California stepped out in front of the nation once again as the state Legislature voted overwhelmingly on Monday to give new rights to homeowners facing foreclosure.
The legislation is largely based on a settlement that California Attorney General Harris helped negotiate with large lenders accused of defrauding homeowners.
“I think we all should feel very good,” said Attorney General Kamala Harris at a press conference following the vote.
If Gov. Jerry Brown signs the two bills into law, large lenders will be required to provide a single point of contact for homeowners who want to discuss loan modifications. They will not be able to foreclose while considering homeowners’ requests for alternatives to foreclosure. And homeowners will have stronger grounds for suing lenders to stop foreclosures or seek monetary damages if the lender violates state law.
The Assembly passed the legislation by a vote 53 to 25, and the Senate quickly followed with a 25-13 approval.
Opponents in both houses cast the legislation as an invitation to frivolous lawsuits. They said it would lower home values by creating uncertainty in the real estate market. “This will be a field day for trial attorneys,” said Doug LaMalfa, R-Butte.
But Mark Leno, D-San Francisco, a sponsor of the legislation, argued that the bill had been narrowed so that lenders could avoid being sued if they follow the law.
Earlier in the day, KQED’s Forum hosted a conversation with advocates and opponents of the legislation.
And the California Report interviewed Paul Leonard, director of the Oakland Office of the Center for Responsible Lending
Here’s some background from the Associated Press:
The protections would benefit all California homeowners, not just those whose mortgages are with the five banks that signed the national settlement in February. And many of the restrictions would become permanent, while those in the nationwide agreement will end after five years.
Jose Vega drove 70 miles to Sacramento with his two young children to lobby lawmakers to pass the legislation after he spent three years battling to keep his home in the San Francisco-area city of Pittsburg.
In November 2009, he said he found a trustee sale notice posted on his door 16 days after he was placed in a loan modification program. He was put into another modification program in the spring of 2010, only to have the bank again begin foreclosure proceedings.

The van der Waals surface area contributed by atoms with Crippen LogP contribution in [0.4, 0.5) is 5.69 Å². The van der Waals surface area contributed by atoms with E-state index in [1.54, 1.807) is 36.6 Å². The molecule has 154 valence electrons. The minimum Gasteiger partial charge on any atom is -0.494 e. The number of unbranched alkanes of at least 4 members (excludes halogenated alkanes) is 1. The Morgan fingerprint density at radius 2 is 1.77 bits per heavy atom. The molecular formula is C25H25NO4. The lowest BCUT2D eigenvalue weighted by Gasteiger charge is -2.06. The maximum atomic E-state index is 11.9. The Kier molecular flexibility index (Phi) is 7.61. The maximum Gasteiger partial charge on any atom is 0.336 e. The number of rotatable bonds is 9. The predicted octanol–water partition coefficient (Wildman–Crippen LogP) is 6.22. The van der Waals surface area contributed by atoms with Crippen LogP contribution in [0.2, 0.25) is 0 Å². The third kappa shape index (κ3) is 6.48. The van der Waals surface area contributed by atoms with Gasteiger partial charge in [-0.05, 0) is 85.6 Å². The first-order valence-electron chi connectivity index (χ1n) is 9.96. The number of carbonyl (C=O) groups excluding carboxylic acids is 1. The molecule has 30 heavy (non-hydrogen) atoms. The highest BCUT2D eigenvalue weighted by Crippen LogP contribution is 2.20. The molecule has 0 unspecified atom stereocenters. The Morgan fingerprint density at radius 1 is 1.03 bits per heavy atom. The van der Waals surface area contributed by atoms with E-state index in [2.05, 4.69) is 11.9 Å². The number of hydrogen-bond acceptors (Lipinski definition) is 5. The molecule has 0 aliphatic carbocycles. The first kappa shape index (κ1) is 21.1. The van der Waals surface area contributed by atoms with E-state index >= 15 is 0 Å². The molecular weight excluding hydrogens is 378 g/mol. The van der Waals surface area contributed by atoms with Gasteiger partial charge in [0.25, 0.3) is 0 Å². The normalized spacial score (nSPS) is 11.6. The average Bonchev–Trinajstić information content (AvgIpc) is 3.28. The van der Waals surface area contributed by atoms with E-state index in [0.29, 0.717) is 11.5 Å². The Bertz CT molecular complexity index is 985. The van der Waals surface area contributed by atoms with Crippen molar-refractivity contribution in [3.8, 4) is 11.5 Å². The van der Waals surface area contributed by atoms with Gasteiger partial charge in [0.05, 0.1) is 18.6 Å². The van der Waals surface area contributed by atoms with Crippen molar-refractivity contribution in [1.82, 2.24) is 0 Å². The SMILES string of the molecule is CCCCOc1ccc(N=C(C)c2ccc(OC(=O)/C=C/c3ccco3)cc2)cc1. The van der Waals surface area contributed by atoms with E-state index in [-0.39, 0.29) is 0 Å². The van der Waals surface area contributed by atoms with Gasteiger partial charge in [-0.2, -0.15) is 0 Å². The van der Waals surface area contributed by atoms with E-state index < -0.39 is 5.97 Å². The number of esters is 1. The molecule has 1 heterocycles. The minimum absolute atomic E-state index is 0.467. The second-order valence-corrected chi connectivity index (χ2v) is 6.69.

Vega, 52, eventually kept his home after filing for bankruptcy and getting help from the office of Democratic U.S. Sen. Dianne Feinstein. Now he and his family owe $466,000 _ including the bank’s legal fees _ on a home he said is worth about $200,000.
“I’m not asking for a handout. All I’m saying is, you created this mess, let’s work something out,” said Vega a member of the Alliance of Californians for Community Empowerment. “Hopefully, California will lead the way so other states will follow.”
Attorney General Kamala Harris said the compromise legislation negotiated with lawmakers “is going to bring transparency and fairness to California homeowners in a way they’ve never had before.”
She helped negotiate the February settlement that requires Bank of America Corp., JPMorgan Chase & Co., Wells Fargo & Co., Citigroup Inc. and Ally Financial Inc. to pay $18 billion in penalties to California homeowners.
Key portions of her original proposal to write the settlement into state law were stalled by opposition from some of her fellow Democrats in the Legislature, until the right to sue banks and other measures were significantly narrowed.
“This legislation can be the catalyst not only for a recovery of California’s real estate market, but a catalyst across the nation as borrowers everywhere will demand the same protections given to California borrowers, the same protections given to our families,” said Assemblyman Mike Feuer, D-Los Angeles, a member of the conference committee that negotiated the bill. “And those protections boil down to this: They ought to be treated fairly, they ought to be treated consistently.”
Lenders’ organizations joined by the California Chamber of Commerce said in a letter to lawmakers on Friday that the final legislation is an improvement, though they still fear it will “encourage frivolous litigation” by borrowers who cannot realistically afford to stay in their homes.
The lending industry cited a study it commissioned by Beacon Economics, a Los Angeles-based research firm. It echoes industry arguments that letting homeowners sue their lenders, even in limited circumstances, will delay foreclosures and increase lenders’ costs, potentially harming the shaky housing recovery and making it more difficult and costly to obtain mortgages.
The legislation can’t address what lenders say is the underlying problem: too many borrowers can’t afford their payments.
“If we extend this, what we’re doing is making a bad situation worse,” Assemblywoman Diane Harkey, R-Dana Point, said in arguing against the bill.
Supporters of the bill say it still takes important steps.
“The point is … not to launch an avalanche of lawsuits. What it’s really about is having some meaningful accountability to ensure that servicers follow the rules,” said Paul Leonard, director of the California office of the Center for Responsible Lending, a consumer group.
Previous efforts have repeatedly failed to clear the Legislature. Leonard said the national mortgage settlement and Harris’ involvement are likely to make the difference this year.
Sen. Noreen Evans, D-Santa Rosa, who co-chaired the conference committee that negotiated the bill, said Brown’s administration worked with Democrats on the legislation and has given every indication he would sign it into law. However, Brown declined to comment as he left the office of Senate President Pro Tem Darrell Steinberg, D-Sacramento, moments before the vote.